By Penelope A. Domogo, MD
I have fond memories of canned goods. To be specific, canned meat & fish products – there were Rosebowl sardines in tomato sauce, Hokkaido mackerel, Target corned beef. Corned beef was a prized item and only came out of the cupboard when we had an important visitor at home. But I remember the finger-licking goodness of Rosebowl sardines, especially if mixed with miki, and I loved the Hokkaido just boiled with chopped sayote. I looked forward to the times when my parents had “agag” (day laborers) because our supper would be miki (large noodles) with palpalay ( a legume) or sayote and yes! sardines. These canned foods were so valued then that we would put the just emptied corn beef can over the fire to melt the left-over curdled lard (ugh!) on the side. We would rinse the cans with hot water and include the rinse water in our viand. The cans were then placed, not to the canal or anywhere, but to a special pit dug near our house just for cans. My parents’ generation certainly knew zero waste & proper waste management.
As more and more relatives went overseas, we had Spam and more corned beef. And as the Philippines joined the GATT (General Agreement on Tariffs and Trade) and opened local markets to make foreign products affordable, we had fried dace and maling. I wasn’t particularly fond of frankfurters, thank goodness. Nor was pork and beans appealing (uh, uh). No no to local products way back then. In that era of my life, I wasn’t patriotic when it came to food. As I grew wiser and had a family of my own, we turned fans of Youngstown.
Well, those were the days and the corned beef and other canned meat products are now my past loves- you can give me a can of the fanciest corned beef and I won’t be tempted to open it even if I were hungry.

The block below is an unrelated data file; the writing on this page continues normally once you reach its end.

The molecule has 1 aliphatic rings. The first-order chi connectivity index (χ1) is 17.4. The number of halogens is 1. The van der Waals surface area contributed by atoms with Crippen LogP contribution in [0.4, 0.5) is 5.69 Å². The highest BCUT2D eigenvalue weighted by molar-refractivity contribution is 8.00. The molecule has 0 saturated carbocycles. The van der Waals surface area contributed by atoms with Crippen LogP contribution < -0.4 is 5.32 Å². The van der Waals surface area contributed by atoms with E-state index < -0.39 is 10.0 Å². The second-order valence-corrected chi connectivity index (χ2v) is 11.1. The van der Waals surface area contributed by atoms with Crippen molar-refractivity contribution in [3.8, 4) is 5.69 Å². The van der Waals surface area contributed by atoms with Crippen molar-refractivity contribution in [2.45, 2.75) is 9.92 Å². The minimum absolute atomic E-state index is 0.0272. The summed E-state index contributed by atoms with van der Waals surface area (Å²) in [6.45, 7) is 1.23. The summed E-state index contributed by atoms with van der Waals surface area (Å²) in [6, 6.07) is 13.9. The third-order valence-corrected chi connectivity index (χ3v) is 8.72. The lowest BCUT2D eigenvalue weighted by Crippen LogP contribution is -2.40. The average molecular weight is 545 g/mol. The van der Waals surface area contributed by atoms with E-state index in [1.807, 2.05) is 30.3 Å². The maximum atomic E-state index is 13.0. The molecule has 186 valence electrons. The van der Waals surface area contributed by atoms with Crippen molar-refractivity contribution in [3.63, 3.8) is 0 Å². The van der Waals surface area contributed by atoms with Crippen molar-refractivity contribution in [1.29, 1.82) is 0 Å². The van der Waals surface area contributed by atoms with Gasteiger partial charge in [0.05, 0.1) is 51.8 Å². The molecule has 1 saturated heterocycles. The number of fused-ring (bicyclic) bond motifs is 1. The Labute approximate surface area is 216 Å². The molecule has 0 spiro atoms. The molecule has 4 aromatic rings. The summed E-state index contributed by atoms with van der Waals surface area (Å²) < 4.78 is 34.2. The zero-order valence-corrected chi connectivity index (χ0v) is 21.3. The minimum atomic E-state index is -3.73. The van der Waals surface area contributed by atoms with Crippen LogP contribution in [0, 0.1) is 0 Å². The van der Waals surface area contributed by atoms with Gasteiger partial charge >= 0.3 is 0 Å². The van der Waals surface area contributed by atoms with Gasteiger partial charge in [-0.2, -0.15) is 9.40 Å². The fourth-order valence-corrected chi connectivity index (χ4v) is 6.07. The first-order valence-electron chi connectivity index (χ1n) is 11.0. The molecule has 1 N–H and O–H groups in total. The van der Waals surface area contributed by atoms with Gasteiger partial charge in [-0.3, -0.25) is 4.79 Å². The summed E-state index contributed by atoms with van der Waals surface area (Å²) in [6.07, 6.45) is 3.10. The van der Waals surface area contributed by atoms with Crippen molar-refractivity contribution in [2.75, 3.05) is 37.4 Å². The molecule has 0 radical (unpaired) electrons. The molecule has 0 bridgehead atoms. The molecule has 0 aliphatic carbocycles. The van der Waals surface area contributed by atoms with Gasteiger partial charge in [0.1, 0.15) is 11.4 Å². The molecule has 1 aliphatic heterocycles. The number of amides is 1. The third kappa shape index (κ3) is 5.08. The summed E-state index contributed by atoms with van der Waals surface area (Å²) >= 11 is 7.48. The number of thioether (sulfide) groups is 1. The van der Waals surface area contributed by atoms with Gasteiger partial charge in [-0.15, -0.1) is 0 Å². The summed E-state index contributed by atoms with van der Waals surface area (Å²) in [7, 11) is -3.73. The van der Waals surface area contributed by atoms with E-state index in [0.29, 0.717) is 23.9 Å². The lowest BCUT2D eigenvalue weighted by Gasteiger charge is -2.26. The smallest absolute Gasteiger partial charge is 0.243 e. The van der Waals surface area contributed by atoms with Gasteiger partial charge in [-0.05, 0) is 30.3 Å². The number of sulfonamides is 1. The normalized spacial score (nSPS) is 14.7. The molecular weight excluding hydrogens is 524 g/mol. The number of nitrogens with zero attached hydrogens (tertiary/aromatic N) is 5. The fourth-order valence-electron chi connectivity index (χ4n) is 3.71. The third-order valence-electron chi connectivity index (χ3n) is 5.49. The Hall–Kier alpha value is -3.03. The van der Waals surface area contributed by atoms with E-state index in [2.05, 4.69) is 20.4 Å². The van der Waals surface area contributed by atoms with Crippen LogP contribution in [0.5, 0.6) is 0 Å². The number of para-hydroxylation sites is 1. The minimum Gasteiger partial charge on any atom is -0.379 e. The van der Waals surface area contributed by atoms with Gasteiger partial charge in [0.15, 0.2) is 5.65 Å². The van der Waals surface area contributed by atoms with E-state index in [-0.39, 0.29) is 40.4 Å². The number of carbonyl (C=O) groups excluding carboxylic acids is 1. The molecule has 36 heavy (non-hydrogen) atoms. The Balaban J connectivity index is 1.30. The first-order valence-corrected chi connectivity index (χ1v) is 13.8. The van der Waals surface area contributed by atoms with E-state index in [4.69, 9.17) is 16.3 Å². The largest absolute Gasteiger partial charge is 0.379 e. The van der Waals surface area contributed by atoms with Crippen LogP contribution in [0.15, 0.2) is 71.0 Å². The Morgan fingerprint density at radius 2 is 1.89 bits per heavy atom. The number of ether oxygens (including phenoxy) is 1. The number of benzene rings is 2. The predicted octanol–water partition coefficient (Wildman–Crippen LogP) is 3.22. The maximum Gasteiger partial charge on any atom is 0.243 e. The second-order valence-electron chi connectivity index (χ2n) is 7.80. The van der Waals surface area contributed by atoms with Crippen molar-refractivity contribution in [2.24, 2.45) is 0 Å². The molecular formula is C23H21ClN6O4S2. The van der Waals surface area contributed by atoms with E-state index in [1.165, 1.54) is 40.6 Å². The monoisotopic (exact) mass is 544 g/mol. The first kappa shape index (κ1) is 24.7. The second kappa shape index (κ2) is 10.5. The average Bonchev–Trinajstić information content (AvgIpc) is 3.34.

An Igorot lady who worked for a couple in the US recounted her experience with canned food. One time she cooked corned beef for the couple only to be told that that is poison and only eaten in the warzone. It then dawned on me that that must be how canned foods got popularized. There had been a series of world wars and governments must have taken pity on the soldiers out there fighting. And well, industry took over and got the whole world eating canned goods even if there are no wars and there are fresh foods all around. Many of us know of the famous barrio apology to visitors “Anusan yo daytoy manok a ta awan ti sardinas.” (“Please make do with this stewed chicken as we don’t have sardines.”) Awww…
The problem with canned meat is the preservatives mixed with it to make it taste good and look good when you open it even years after it was sealed. Shouldn’t we wonder why corned beef or luncheon meat is that tasty when we know that meat spoils easily. Meat will keep if we “etag” it properly and the pig is organic. But “etag” is heavily salted and smoked and sun dried – all natural ways of preserving, which are not done to the canned corned beef. The original corned beef was just beef preserved in brine – water mixed with “corns” of salt (pellets of coarse salt some of which were the size of corn kernel). Much like our “inasin” but instead of pork, it’s beef. But that was in the past. With mass food production, however, food processors now add more preservatives of questionable safety like sodium nitrate/nitrite, also named prague powder or saltpeter or “salitre”. This chemical preserves the pink color of meat and inhibits the growth of some bacteria to a certain degree. Many food processors even add vetsin or MSG and other chemicals. Canned goods, in general, have the risk of being contaminated with the dangerous bacteria that causes botulism. So I think the term “canned goods” is a misnomer because they are not generally “good”- let us just call these “canned foods”.